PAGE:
Three bodies recovered in Iowa building collapse; lawsuit accuses city and owners of negligence
DES MOINES, Iowa (AP) — The bodies of three men have been removed from the site of a collapsed six-story apartment building, the police chief in Davenport, Iowa, announced Monday.
“We don’t have any other information at this time that there are any additional people missing,” Chief Jeff Bladel said.
One of the residents injured in the collapse of an apartment building sued the city of Davenport and the building’s current and former owners on Monday, alleging they knew of the deteriorating conditions and failed to warn residents of the risk.
The complaint filed on behalf of Dayna Feuerbach alleges multiple counts of negligence and seeks unspecified damages. It also notes that additional lawsuits are likely.
“The city had warning after warning,” attorney Jeffrey Goodman said in an interview with The Associated Press. He called it a common trend in major structural collapses he’s seen. “They had the responsibility to make sure that the safety of the citizens comes first. It is very clear that the city of Davenport didn’t do that.”
Branden Colvin Sr.’s body was recovered Saturday. The body of Ryan Hitchcock was recovered Sunday and Daniel Prien early Monday. The discoveries came after authorities announced that the search for survivors had been completed, with attention turning to shoring up the remaining structure so recovery efforts could begin.
City officials had said earlier that Colvin, 42; Hitchcock, 51; and Prien, 60; had “high probability of being home at the time of the collapse.” Searching for them has proven to be extremely dangerous. The remains of the six-story apartment building were constantly in motion in the first 24 to 36 hours after it collapsed on May 28, putting rescuers at great risk.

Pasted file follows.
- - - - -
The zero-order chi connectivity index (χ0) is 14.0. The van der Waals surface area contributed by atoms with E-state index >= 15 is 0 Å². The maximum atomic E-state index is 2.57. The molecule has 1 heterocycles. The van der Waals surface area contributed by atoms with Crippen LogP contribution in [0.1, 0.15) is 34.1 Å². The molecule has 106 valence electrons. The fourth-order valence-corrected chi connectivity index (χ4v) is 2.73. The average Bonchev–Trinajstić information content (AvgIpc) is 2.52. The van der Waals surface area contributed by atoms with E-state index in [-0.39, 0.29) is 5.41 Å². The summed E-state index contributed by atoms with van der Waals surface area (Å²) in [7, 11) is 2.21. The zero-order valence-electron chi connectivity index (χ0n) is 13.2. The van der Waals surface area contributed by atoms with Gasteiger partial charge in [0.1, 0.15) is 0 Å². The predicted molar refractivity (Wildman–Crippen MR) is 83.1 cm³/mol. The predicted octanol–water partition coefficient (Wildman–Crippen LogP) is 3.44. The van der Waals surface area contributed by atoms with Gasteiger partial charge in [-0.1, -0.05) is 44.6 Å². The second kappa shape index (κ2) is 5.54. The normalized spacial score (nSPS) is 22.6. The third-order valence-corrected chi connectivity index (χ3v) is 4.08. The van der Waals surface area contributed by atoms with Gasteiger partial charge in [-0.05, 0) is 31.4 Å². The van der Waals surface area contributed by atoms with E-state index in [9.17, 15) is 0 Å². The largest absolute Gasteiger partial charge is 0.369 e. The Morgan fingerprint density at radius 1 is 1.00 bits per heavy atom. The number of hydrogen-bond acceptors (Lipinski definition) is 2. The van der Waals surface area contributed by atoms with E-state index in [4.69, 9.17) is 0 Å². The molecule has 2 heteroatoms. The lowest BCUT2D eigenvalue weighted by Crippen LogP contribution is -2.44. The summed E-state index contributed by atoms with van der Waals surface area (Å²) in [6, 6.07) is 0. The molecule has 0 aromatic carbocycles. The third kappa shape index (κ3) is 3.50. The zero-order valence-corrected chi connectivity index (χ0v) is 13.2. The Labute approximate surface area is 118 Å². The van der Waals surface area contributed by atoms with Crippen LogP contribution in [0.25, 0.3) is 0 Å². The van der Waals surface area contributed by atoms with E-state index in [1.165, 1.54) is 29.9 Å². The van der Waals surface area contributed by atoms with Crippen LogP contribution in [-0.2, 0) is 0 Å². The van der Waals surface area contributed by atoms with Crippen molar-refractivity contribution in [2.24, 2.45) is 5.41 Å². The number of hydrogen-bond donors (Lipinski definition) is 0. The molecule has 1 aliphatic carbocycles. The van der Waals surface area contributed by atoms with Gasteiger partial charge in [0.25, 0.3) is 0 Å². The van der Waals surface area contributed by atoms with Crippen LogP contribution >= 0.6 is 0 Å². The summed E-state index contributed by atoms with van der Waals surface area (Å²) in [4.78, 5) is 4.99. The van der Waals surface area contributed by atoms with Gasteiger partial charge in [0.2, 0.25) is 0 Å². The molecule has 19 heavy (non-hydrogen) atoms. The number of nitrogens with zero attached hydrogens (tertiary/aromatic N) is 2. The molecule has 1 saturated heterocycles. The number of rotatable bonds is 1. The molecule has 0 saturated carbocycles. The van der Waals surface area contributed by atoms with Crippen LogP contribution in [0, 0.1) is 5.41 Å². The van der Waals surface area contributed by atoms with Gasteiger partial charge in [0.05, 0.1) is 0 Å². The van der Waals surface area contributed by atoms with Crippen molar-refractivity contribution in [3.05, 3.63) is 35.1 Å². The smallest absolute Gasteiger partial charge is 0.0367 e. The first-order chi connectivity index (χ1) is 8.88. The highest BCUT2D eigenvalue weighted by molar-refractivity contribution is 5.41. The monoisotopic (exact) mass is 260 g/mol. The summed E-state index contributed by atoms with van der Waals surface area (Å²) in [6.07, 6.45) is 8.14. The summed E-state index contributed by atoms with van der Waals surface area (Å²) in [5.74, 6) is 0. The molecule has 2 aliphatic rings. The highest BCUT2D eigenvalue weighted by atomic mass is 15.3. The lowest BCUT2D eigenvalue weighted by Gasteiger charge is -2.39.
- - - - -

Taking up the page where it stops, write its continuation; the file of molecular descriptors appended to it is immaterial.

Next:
“We are doing the best we can to balance the building conditions and the safety of our responders,” Fire Chief Mike Carlsten told reporters. He said conditions have forced a response that may take “days and weeks” instead of what ideally would have been minutes or hours.
Mayor Mike Matson said last week that any complaints about the rescue and recovery process should be directed at him, not first responders.
Unresolved questions include why neither the owner nor city officials warned residents about potential danger. A structural engineer’s report issued days before the collapse indicated a wall of the century-old building was at imminent risk of crumbling.
Documents released by the city show that city officials and the building’s owner had been warned for months that parts of the building were unstable.
Tenants also complained to the city in recent years about a host of problems they say were ignored by property managers, including no heat or hot water for weeks or even months at a time, as well as mold and water leakage from ceilings and toilets. While city officials tried to address some complaints and gave vacate orders to individual apartments, a broader evacuation was never ordered, records show.
Current and former residents told The Associated Press about interior cracks on the wall that ultimately collapsed that were reported to building management. One woman whose apartment ended up in a huge pile of rubble had to have her leg amputated in order to be rescued.
Andrew Wold, the building’s owner, released a statement dated May 30 saying “our thoughts and prayers are with our tenants.” He has made no statement since then, and efforts to reach him, his company and a man believed to be his attorney have been unsuccessful. The mayor and other officials say they have had no contact with the owner since the collapse.
County records show Davenport Hotel L.L.C. acquired the building in a 2021 deal worth $4.2 million.